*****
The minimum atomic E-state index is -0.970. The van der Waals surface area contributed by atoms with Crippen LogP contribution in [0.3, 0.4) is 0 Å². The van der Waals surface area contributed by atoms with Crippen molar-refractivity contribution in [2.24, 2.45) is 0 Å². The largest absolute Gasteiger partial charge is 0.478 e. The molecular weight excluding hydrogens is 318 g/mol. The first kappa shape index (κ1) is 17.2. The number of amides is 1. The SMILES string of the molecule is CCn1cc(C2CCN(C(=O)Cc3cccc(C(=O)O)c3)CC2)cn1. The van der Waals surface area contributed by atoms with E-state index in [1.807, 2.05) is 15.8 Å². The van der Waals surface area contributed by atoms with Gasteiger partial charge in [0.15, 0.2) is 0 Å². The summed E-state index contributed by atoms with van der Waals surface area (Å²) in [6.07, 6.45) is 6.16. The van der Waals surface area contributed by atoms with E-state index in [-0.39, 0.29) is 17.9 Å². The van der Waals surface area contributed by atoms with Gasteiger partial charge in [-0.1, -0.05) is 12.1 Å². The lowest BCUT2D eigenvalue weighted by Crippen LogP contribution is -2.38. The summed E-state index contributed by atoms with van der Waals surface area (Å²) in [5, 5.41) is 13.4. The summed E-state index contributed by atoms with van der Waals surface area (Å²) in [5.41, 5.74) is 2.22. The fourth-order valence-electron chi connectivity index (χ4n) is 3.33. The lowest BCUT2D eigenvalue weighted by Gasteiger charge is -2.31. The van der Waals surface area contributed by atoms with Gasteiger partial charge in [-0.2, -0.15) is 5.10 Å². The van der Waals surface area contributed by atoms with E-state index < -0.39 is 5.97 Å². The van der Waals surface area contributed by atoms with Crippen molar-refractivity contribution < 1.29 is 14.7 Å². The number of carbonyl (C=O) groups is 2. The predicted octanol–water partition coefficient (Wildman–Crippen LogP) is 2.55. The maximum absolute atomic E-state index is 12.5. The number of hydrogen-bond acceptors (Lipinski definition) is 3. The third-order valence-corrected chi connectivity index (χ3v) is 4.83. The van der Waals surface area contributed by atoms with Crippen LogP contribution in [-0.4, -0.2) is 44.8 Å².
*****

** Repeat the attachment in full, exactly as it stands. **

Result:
The minimum atomic E-state index is -0.970. The van der Waals surface area contributed by atoms with Crippen LogP contribution in [0.3, 0.4) is 0 Å². The van der Waals surface area contributed by atoms with Crippen molar-refractivity contribution in [2.24, 2.45) is 0 Å². The largest absolute Gasteiger partial charge is 0.478 e. The molecular weight excluding hydrogens is 318 g/mol. The first kappa shape index (κ1) is 17.2. The number of amides is 1. The SMILES string of the molecule is CCn1cc(C2CCN(C(=O)Cc3cccc(C(=O)O)c3)CC2)cn1. The van der Waals surface area contributed by atoms with E-state index in [1.807, 2.05) is 15.8 Å². The van der Waals surface area contributed by atoms with Gasteiger partial charge in [0.15, 0.2) is 0 Å². The summed E-state index contributed by atoms with van der Waals surface area (Å²) in [6.07, 6.45) is 6.16. The van der Waals surface area contributed by atoms with E-state index in [-0.39, 0.29) is 17.9 Å². The van der Waals surface area contributed by atoms with Gasteiger partial charge in [-0.1, -0.05) is 12.1 Å². The lowest BCUT2D eigenvalue weighted by Crippen LogP contribution is -2.38. The summed E-state index contributed by atoms with van der Waals surface area (Å²) in [5, 5.41) is 13.4. The summed E-state index contributed by atoms with van der Waals surface area (Å²) in [5.41, 5.74) is 2.22. The fourth-order valence-electron chi connectivity index (χ4n) is 3.33. The lowest BCUT2D eigenvalue weighted by Gasteiger charge is -2.31. The van der Waals surface area contributed by atoms with Gasteiger partial charge in [-0.2, -0.15) is 5.10 Å². The van der Waals surface area contributed by atoms with E-state index < -0.39 is 5.97 Å². The van der Waals surface area contributed by atoms with Crippen molar-refractivity contribution < 1.29 is 14.7 Å². The number of carbonyl (C=O) groups is 2. The predicted octanol–water partition coefficient (Wildman–Crippen LogP) is 2.55. The maximum absolute atomic E-state index is 12.5. The number of hydrogen-bond acceptors (Lipinski definition) is 3. The third-order valence-corrected chi connectivity index (χ3v) is 4.83. The van der Waals surface area contributed by atoms with Crippen LogP contribution in [-0.4, -0.2) is 44.8 Å².